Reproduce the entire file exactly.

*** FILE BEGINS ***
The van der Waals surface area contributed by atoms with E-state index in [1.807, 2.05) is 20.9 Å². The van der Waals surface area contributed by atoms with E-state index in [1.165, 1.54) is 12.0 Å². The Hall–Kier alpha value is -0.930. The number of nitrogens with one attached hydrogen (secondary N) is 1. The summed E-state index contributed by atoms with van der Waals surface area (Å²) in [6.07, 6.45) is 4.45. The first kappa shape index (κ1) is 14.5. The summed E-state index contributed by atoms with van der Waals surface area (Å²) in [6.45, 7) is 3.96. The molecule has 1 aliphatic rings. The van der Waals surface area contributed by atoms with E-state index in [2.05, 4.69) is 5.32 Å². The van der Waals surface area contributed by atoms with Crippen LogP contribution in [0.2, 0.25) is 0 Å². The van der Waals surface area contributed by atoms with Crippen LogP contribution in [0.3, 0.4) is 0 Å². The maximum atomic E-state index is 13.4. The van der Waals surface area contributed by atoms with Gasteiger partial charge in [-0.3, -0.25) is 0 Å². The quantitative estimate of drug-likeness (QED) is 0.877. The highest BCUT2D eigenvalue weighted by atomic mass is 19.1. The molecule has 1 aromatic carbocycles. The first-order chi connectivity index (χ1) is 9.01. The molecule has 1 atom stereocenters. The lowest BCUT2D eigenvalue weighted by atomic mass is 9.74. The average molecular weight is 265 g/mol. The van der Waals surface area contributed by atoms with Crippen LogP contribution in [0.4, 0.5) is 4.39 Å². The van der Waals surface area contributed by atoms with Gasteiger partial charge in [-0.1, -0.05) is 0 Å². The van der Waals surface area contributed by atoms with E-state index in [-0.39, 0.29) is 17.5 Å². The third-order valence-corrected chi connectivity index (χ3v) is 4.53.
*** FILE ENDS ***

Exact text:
The van der Waals surface area contributed by atoms with E-state index in [1.807, 2.05) is 20.9 Å². The van der Waals surface area contributed by atoms with E-state index in [1.165, 1.54) is 12.0 Å². The Hall–Kier alpha value is -0.930. The number of nitrogens with one attached hydrogen (secondary N) is 1. The summed E-state index contributed by atoms with van der Waals surface area (Å²) in [6.07, 6.45) is 4.45. The first kappa shape index (κ1) is 14.5. The summed E-state index contributed by atoms with van der Waals surface area (Å²) in [6.45, 7) is 3.96. The molecule has 1 aliphatic rings. The van der Waals surface area contributed by atoms with E-state index in [2.05, 4.69) is 5.32 Å². The van der Waals surface area contributed by atoms with Crippen LogP contribution in [0.2, 0.25) is 0 Å². The van der Waals surface area contributed by atoms with Crippen LogP contribution in [0.3, 0.4) is 0 Å². The maximum atomic E-state index is 13.4. The van der Waals surface area contributed by atoms with Gasteiger partial charge in [-0.3, -0.25) is 0 Å². The quantitative estimate of drug-likeness (QED) is 0.877. The highest BCUT2D eigenvalue weighted by atomic mass is 19.1. The molecule has 1 aromatic carbocycles. The first-order chi connectivity index (χ1) is 9.01. The molecule has 1 atom stereocenters. The lowest BCUT2D eigenvalue weighted by atomic mass is 9.74. The average molecular weight is 265 g/mol. The van der Waals surface area contributed by atoms with Crippen LogP contribution in [0.4, 0.5) is 4.39 Å². The van der Waals surface area contributed by atoms with Gasteiger partial charge in [-0.1, -0.05) is 0 Å². The van der Waals surface area contributed by atoms with E-state index in [-0.39, 0.29) is 17.5 Å². The third-order valence-corrected chi connectivity index (χ3v) is 4.53.